Productivity Grew Less than Forecast in Second Quarter
U.S. productivity grew at a weaker-than-expected 2.2 percent during the second quarter despite a rise in output and lower unit labor costs than during the first quarter, a Labor Department report on Friday showed.
Meanwhile, a separate report showed a jump in wholesale inventories that topped analyst estimates.
Economists polled by Reuters had forecast that non-farm productivity, which measures hourly output per worker, would gain 2.5 percent in the second quarter. The second-quarter increase was down from a 2.6 percent rise in productivity during the first three months of this year.
Compared with the second quarter of 2007, non-farm productivity was up 2.8 percent. That was down from 3.3 percent growth in the first quarter on a year-over-year basis.
The department said that output grew in the second quarter by 1.7 percent, nearly double the 0.9 percent rise posted in the first quarter. But worker hours were cut back by 0.5 percent after being trimmed 1.6 percent in the first quarter this year.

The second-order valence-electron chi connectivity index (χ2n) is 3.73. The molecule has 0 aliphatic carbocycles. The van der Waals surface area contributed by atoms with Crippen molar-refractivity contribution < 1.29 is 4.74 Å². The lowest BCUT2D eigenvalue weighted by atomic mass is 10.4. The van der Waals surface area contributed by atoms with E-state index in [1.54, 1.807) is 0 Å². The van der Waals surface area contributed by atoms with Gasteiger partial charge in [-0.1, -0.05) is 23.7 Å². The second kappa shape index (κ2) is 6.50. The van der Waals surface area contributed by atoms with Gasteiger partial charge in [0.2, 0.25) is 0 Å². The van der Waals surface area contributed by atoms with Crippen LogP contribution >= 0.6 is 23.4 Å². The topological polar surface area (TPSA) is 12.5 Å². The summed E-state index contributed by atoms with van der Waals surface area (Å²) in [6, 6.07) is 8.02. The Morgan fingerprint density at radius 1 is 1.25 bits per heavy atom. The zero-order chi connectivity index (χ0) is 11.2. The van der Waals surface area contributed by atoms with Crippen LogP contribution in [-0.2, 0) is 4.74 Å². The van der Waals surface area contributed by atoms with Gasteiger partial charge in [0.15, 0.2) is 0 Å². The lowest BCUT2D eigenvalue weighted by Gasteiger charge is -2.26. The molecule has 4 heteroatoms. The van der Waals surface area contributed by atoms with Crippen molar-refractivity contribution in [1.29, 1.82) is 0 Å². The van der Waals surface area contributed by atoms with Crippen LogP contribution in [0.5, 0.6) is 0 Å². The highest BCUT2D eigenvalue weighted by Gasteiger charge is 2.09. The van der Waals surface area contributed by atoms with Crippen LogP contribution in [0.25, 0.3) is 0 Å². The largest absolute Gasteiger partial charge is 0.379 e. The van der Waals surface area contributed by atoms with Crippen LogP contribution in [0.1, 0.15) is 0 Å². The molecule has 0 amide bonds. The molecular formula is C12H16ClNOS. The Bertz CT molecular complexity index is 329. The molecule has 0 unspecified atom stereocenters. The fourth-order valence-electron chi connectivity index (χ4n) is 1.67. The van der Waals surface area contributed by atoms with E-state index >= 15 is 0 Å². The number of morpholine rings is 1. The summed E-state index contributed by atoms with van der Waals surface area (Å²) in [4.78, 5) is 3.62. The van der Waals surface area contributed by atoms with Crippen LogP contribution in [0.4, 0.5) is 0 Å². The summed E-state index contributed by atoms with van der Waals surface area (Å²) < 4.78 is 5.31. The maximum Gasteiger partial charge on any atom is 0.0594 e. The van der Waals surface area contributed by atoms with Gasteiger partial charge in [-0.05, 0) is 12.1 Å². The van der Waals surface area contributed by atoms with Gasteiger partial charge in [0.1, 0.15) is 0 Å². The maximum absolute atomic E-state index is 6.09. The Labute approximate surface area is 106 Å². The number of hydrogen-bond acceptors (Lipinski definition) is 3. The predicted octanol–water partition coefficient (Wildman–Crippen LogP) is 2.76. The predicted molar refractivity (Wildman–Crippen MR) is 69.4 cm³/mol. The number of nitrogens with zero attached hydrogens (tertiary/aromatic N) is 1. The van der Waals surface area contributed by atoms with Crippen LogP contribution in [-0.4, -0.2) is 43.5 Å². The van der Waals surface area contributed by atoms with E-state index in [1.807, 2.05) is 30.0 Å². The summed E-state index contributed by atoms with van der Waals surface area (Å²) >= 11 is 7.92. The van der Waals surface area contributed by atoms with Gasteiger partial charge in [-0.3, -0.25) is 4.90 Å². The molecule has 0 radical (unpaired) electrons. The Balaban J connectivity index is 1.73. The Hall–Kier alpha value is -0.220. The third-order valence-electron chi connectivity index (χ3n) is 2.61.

Unit labor costs, a gauge of inflation and profit pressures closely watched by the Federal Reserve, were up 1.3 percent in the second quarter. That was significantly lower than the revised 2.5 percent increase registered in the first three months this year.
Meanwhile, U.S. wholesale inventories rose a much greater-than-expected 1.1 percent in June, while strong petroleum and machinery sales helped pushed a measure of how long it would take to sell current stocks to a record low, a Commerce Department report showed Friday.
Wall Street analysts polled by Reuters were expecting inventories to rise 0.6 percent in June, compared with a 0.9 percent gain in May previously reported as 0.8 percent.
The inventory-to-sales ratio, a measure of how long it would take to sell stocks at the current sales pace, dropped to a record low 1.06 months in June as wholesale sales rose 2.8 percent, the biggest increase since March 2004.
U.S. petroleum sales rose 12.7 percent in June to nearly $70 billion, the biggest increase since April 2002 and up sharply from June 2007 when sales totaled $41.6 billion. U.S. petroleum stocks increased 8.3 percent in June.
Durable goods inventories rose 0.6 percent in June, led by a 4.2 percent gain in stocks of metals, the report said. Non-durable goods inventories of products such as paper, drugs, clothing and petroleum rose 1.8 percent.